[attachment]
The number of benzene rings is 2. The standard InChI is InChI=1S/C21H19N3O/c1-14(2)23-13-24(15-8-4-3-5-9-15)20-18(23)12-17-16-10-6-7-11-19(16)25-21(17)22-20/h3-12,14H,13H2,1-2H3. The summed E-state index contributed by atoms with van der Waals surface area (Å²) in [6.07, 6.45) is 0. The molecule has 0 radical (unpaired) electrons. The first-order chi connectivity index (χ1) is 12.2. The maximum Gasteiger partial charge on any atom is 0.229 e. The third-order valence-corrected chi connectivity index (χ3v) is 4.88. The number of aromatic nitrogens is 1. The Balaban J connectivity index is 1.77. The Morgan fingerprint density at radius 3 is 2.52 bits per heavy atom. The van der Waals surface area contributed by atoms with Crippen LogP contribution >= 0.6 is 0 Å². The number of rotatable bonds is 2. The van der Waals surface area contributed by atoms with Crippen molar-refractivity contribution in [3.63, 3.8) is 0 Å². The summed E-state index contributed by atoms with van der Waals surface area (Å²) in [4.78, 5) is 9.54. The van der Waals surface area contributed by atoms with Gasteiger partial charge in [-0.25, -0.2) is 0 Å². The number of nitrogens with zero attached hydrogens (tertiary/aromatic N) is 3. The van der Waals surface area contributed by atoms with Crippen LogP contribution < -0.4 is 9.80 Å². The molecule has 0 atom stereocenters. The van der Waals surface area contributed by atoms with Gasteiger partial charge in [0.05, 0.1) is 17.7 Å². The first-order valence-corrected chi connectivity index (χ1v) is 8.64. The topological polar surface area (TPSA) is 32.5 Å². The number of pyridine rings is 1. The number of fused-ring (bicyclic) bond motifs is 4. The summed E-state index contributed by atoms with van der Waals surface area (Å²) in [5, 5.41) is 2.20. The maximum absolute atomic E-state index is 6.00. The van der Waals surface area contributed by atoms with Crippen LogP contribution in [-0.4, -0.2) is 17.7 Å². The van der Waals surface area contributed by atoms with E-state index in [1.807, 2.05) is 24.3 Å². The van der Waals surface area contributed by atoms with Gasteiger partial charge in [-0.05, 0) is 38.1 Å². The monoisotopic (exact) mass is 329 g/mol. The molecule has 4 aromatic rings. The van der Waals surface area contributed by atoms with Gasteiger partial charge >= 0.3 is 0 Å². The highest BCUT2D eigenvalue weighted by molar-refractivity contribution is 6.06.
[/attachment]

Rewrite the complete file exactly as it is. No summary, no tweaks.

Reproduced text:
The number of benzene rings is 2. The standard InChI is InChI=1S/C21H19N3O/c1-14(2)23-13-24(15-8-4-3-5-9-15)20-18(23)12-17-16-10-6-7-11-19(16)25-21(17)22-20/h3-12,14H,13H2,1-2H3. The summed E-state index contributed by atoms with van der Waals surface area (Å²) in [6.07, 6.45) is 0. The molecule has 0 radical (unpaired) electrons. The first-order chi connectivity index (χ1) is 12.2. The maximum Gasteiger partial charge on any atom is 0.229 e. The third-order valence-corrected chi connectivity index (χ3v) is 4.88. The number of aromatic nitrogens is 1. The Balaban J connectivity index is 1.77. The Morgan fingerprint density at radius 3 is 2.52 bits per heavy atom. The van der Waals surface area contributed by atoms with Crippen LogP contribution >= 0.6 is 0 Å². The number of rotatable bonds is 2. The van der Waals surface area contributed by atoms with Crippen molar-refractivity contribution in [3.63, 3.8) is 0 Å². The summed E-state index contributed by atoms with van der Waals surface area (Å²) in [4.78, 5) is 9.54. The van der Waals surface area contributed by atoms with Gasteiger partial charge in [-0.25, -0.2) is 0 Å². The number of nitrogens with zero attached hydrogens (tertiary/aromatic N) is 3. The van der Waals surface area contributed by atoms with Crippen LogP contribution < -0.4 is 9.80 Å². The molecule has 0 atom stereocenters. The van der Waals surface area contributed by atoms with Gasteiger partial charge in [0.05, 0.1) is 17.7 Å². The first-order valence-corrected chi connectivity index (χ1v) is 8.64. The topological polar surface area (TPSA) is 32.5 Å². The number of pyridine rings is 1. The number of fused-ring (bicyclic) bond motifs is 4. The summed E-state index contributed by atoms with van der Waals surface area (Å²) in [5, 5.41) is 2.20. The maximum absolute atomic E-state index is 6.00. The van der Waals surface area contributed by atoms with Crippen LogP contribution in [-0.4, -0.2) is 17.7 Å². The van der Waals surface area contributed by atoms with E-state index in [1.807, 2.05) is 24.3 Å². The van der Waals surface area contributed by atoms with Gasteiger partial charge in [-0.05, 0) is 38.1 Å². The monoisotopic (exact) mass is 329 g/mol. The molecule has 4 aromatic rings. The van der Waals surface area contributed by atoms with Gasteiger partial charge >= 0.3 is 0 Å². The highest BCUT2D eigenvalue weighted by molar-refractivity contribution is 6.06.